suddenly bests the line the puller is pulling.
I also suspect I’m not alone in having a developed respect for surface kelp’s
ability to aim and unexpectedly hurl a once-stuck lure back at the one who launched it into
the salad in the first place…
When YT’s are
involved, it doesn’t take too long to realize that every line has two ends, that the one
still on your reel gets visible real fast, and that as exciting as a long run might be, it
is you who’ll have to retrieve the other now racing away as your reel screams, “Stop me,
I dare you!”
We also learn that fishing is a lot about memory, i.e., reels don’t have one, and
ours gets worse by the minute.
To illustrate, a reel doesn’t know that it should return to its previous drag
setting after being buttoned down to yank a now-lost $5.00 blue & white Iron Man from a
barnacle encrusted rock mistaken for a halibut because the clicker was chirping as you
drifted over what was supposed to be a sandy bottom.
And it also doesn’t know that it, the rod its attached to and its plastic
rocket-launcher type holder will someday be ballast for something finny because its owner,
in a flash of supreme “wisdumb,” secured the base end of his rod leash to the rocket
launcher itself (rather than the craft) and, although trolling with the clicker on,
inadvertently forgot to put the reel in freespool and, after sensing the boat jerk and
seeing his rod tip load up, heard a heart-stopping “keeeeraack” that, along with a
vision of his reel, rod and now-broken rocket launcher going deep, deep south, still haunts
him to this day.
Of course, even if a reel with memory were to be created, one still stands to be
humbled by hooking, playing, maiming and losing a toothy 29-inch ling cod at gaff, and then
forgetting to check and retie what will, upon its next encounter with something finny, give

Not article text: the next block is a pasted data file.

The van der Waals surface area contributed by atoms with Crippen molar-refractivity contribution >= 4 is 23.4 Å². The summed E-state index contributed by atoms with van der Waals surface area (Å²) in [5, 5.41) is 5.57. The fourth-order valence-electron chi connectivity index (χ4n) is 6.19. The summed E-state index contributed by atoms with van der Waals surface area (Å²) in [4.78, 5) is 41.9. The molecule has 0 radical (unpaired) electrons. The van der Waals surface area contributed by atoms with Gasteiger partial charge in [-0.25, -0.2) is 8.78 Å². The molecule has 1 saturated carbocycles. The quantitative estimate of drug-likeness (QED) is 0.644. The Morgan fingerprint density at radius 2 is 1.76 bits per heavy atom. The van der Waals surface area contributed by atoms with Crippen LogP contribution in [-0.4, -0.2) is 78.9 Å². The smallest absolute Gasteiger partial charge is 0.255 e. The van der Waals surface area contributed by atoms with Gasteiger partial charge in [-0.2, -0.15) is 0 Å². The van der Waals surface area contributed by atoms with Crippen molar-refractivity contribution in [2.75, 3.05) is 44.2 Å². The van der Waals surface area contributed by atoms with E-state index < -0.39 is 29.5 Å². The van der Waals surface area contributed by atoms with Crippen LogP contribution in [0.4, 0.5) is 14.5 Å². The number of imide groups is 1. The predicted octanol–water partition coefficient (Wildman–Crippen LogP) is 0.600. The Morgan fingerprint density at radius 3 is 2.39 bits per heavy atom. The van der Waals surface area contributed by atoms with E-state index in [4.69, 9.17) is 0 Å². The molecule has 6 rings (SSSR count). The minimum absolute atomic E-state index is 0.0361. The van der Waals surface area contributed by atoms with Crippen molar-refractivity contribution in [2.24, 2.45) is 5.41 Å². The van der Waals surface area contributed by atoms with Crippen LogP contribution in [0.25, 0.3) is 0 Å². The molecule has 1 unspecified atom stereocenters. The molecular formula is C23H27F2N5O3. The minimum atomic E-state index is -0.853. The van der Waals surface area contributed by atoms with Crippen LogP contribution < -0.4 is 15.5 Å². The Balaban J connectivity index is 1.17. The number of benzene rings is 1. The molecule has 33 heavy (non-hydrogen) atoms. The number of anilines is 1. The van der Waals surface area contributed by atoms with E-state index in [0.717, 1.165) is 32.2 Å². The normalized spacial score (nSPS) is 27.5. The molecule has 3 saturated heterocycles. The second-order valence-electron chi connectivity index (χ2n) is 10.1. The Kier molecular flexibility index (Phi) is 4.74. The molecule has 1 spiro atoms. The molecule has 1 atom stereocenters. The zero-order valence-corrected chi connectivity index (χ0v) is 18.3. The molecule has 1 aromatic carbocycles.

new meaning to term, “terminal tackle”.
But I digress…
This is about catching a YT on a jig.
So, what’s the big deal?
Again, not much, except mine was one of few caught that day, I was out with some
friends, they didn’t catch one, and although not summer, the sun had burned the haze away
and I fully expected to make a cool landing with the fish on what I hoped to be a babe-laden
That said, I suspect I should mention that prior to hook up, one of my reels nearly
busted my hand when an anti-reverse bearing got political and, having became anti
anti-reverse, allowed its handle to suddenly slam into a couple of otherwise innocent
Also in fairness, I should note that my YT, being carefully slung onto (rather than
hanging over) the yak and covered with burlap so as to avoid (this time) both sun and seals,
eventually weighed in at around 12 lbs.
This, in my short-lived glory, was a mere 10 lbs lighter than the one brought to the
beach simultaneously by another guy I initially didn’t see.
And why didn’t I see him?
Because I was too busy collecting things from the drink after I attempted to surf the
boat in on a 1’ wave that, like many of its bigger cousins, relished my bracing with the
paddle on the wrong side and, without ceremony or fanfare, dumped me some three feet in
front of … well, my friends say it wasn’t her, but from my angle, she looked a lot like
… Pamela Anderson.
So, on the way
to landing – and landing with – this first YT jig fish, there’ve been some lessons
In fact, the sometimes painful process of learning what not to do adds to the sense
of accomplishment when a nice fish is finally flapping itself silly on deck.
Come to think of it, when I consider one’s vulnerability and the potential mishaps
that can occur while hunting fish from plastic, I’m somewhat surprised I still have two
eyes and ten fingers, much less succeed in putting an occasional fish on the family dinner
I mean we’re not really engaging in an extreme sport, per say, but we can and do go
to – not to mention suffer some - extremes in order to feel whatever it is we feel when we
land them muthas.
In the end, it seems that an effective kayak angler has or develops some important
To wit, he/she needs to be patient, tenacious and attentive.
It also helps if you heal quickly and, of course, are very lucky.